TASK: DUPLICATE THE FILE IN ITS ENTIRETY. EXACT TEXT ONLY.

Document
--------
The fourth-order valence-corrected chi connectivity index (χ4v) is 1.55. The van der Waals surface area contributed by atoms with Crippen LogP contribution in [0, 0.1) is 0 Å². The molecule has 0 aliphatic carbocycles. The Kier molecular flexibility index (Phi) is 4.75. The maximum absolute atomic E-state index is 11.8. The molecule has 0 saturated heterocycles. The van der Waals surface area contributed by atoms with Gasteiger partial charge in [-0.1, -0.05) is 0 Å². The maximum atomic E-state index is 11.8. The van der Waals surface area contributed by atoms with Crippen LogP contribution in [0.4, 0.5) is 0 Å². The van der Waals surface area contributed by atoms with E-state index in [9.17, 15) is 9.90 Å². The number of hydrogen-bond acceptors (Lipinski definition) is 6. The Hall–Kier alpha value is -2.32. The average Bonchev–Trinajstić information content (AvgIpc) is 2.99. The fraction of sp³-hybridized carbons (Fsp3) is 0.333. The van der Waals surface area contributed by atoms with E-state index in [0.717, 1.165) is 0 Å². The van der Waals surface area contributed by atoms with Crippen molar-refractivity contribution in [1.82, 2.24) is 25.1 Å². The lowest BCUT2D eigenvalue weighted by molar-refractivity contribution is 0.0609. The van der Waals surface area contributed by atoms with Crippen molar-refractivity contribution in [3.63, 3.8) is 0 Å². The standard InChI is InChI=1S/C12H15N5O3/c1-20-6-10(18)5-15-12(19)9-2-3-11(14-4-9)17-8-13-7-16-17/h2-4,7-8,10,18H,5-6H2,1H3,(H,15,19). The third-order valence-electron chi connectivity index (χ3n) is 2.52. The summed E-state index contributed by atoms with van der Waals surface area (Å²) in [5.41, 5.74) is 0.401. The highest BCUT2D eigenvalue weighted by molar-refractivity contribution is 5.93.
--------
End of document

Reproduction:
The fourth-order valence-corrected chi connectivity index (χ4v) is 1.55. The van der Waals surface area contributed by atoms with Crippen LogP contribution in [0, 0.1) is 0 Å². The molecule has 0 aliphatic carbocycles. The Kier molecular flexibility index (Phi) is 4.75. The maximum absolute atomic E-state index is 11.8. The molecule has 0 saturated heterocycles. The van der Waals surface area contributed by atoms with Gasteiger partial charge in [-0.1, -0.05) is 0 Å². The maximum atomic E-state index is 11.8. The van der Waals surface area contributed by atoms with Crippen LogP contribution in [0.4, 0.5) is 0 Å². The van der Waals surface area contributed by atoms with E-state index in [9.17, 15) is 9.90 Å². The number of hydrogen-bond acceptors (Lipinski definition) is 6. The Hall–Kier alpha value is -2.32. The average Bonchev–Trinajstić information content (AvgIpc) is 2.99. The fraction of sp³-hybridized carbons (Fsp3) is 0.333. The van der Waals surface area contributed by atoms with E-state index in [0.717, 1.165) is 0 Å². The van der Waals surface area contributed by atoms with Crippen molar-refractivity contribution in [1.82, 2.24) is 25.1 Å². The lowest BCUT2D eigenvalue weighted by molar-refractivity contribution is 0.0609. The van der Waals surface area contributed by atoms with Crippen molar-refractivity contribution in [3.63, 3.8) is 0 Å². The standard InChI is InChI=1S/C12H15N5O3/c1-20-6-10(18)5-15-12(19)9-2-3-11(14-4-9)17-8-13-7-16-17/h2-4,7-8,10,18H,5-6H2,1H3,(H,15,19). The third-order valence-electron chi connectivity index (χ3n) is 2.52. The summed E-state index contributed by atoms with van der Waals surface area (Å²) in [5.41, 5.74) is 0.401. The highest BCUT2D eigenvalue weighted by molar-refractivity contribution is 5.93.